First of all, be aware that the car meets a number of requirements.Does he look cared for? Is there a maintenance history? Choose cars that have a lot of mileage per year. A car of 3 years old with 300 000 km. is better than a 10 year old car with 100 000 km., in the sense that the first car may have driven a lot on the highway to reach a high mileage in such a short time , and highway kilometres are much less burdensome.
If you can follow this checklist: https://chris-fix.com/upload/How.…If you don’t know much about yourself, take someone who can at least complete the checklist and take a test drive. All this is to make a first selection.
Then let the car be inspected by a professional with specialised infrastructure.In Belgium, for example, there is the VAB Diagnosis Centre in Zwijndrecht. They specialize in diagnosing and measuring the state of the car. They deliver a report and give additional explanations, so you know if the car is in good condition and whether it is worth its money. If they say he is good, then he might be good too. In the Netherlands, the ANWB offers a similar service.
Of course, much depends on your budget.If you are looking for a car of 鈧?000 (which I would advise against if you don’t know any cars), such an inspection might be a bit over-the-top and can even be seen as irritating.
I also have no understanding of cars.My brother does, so I take it. That would also be my tip. If you don’t have such a technical brother or knowledge, you can take advantage of these tips from the ANWB:
I buy them through a car dealership with whom I have been a customer for 29 years.Meanwhile, his son is the director, but I know everyone, the mechanics tell me whether they know the car offered, or who have been in maintenance and what they think of it. They won’t sell me a bad car.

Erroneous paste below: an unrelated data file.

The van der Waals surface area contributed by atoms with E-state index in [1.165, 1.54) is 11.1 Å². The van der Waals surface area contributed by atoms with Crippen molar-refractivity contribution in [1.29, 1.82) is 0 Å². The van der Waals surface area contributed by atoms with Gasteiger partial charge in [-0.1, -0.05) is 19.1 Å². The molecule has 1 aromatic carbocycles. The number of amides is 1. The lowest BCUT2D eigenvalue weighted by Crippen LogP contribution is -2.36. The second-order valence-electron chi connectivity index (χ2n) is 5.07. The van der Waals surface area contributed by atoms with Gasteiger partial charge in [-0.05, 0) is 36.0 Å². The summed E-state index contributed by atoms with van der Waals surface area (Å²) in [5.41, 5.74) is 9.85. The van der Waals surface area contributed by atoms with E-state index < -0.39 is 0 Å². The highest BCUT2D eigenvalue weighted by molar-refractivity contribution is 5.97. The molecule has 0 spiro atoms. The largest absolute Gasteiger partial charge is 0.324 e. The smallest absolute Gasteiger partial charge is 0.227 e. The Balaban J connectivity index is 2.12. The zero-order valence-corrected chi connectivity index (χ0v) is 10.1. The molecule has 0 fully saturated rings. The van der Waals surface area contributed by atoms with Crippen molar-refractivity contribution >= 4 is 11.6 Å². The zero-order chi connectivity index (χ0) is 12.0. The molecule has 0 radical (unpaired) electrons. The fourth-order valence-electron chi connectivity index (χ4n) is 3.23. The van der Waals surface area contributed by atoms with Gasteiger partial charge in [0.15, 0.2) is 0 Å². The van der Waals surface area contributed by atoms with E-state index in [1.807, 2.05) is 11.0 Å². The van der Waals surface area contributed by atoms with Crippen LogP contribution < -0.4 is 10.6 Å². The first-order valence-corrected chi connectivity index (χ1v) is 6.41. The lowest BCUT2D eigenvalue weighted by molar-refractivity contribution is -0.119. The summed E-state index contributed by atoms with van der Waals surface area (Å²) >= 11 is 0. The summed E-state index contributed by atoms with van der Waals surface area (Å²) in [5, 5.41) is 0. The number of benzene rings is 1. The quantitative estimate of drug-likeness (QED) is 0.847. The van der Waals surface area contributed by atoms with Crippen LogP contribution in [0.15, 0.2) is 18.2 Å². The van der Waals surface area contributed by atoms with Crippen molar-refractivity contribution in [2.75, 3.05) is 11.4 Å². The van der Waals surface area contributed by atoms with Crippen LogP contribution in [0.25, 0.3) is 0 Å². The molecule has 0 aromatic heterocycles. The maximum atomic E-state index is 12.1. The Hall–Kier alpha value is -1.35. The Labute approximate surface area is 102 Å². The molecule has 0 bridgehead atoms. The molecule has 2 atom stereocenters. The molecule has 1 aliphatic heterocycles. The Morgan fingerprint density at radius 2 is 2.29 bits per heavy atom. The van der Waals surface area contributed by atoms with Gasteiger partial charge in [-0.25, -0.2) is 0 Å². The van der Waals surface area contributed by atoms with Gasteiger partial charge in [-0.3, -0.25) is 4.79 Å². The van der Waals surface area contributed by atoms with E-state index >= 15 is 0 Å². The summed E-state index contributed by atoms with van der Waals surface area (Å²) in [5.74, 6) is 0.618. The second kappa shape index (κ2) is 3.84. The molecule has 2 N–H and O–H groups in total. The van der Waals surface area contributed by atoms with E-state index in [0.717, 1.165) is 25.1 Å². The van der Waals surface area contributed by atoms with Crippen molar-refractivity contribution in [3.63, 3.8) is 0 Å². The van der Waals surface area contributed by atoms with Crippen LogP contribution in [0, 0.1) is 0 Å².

Otherwise I would let the ANWB do a purchase inspection, it costs money, but gives more certainty than without.
As an autofreak I regularly read online what people are raporting about cars that they drive, often also long-term experiences (also with second-hand cars).
Perhaps you also have to weigh up the maintenance costs, which can vary considerably per brand: The regular user cars like most Japanese and Korean brands are reliable, and affordable in maintenance (part prices!).Luxury cars like BMW, Mercedes and sports cars (like my Audi TT) are expensive in maintenance, the expensive brands often have expensive spare parts.
Our (Honda) main mechanic always told me not to buy 6 -7 years or older French cars, there in his experience (he had to check these exchanged cars) the electronics very often gave (big) problems that would cause a lot of costs.
Rust, engine condition, mechanical, brakes, tires, steering mechanism.How many owners. Test drive long enough to heat everything up well. APK etc.
It is best to bring a good friend who has wit of cars.
I might buy a second-hand car soon.The first thing to look for is that there is someone who knows something about cars. I really know so little that it has become very local, a little legend.
So they now ask things like “seg, find the gasoline tank independently, you have finally succeeded.
The last car I had was a Citro毛n C4 Picasso (0h what I miss that).The first question went wrong: Someone asked how much cc it was and I didn’t know. I finally replied that I could also play CDs.
That is probably also because I find a car incredibly uninteresting, so I do not unknowingly save anything about it.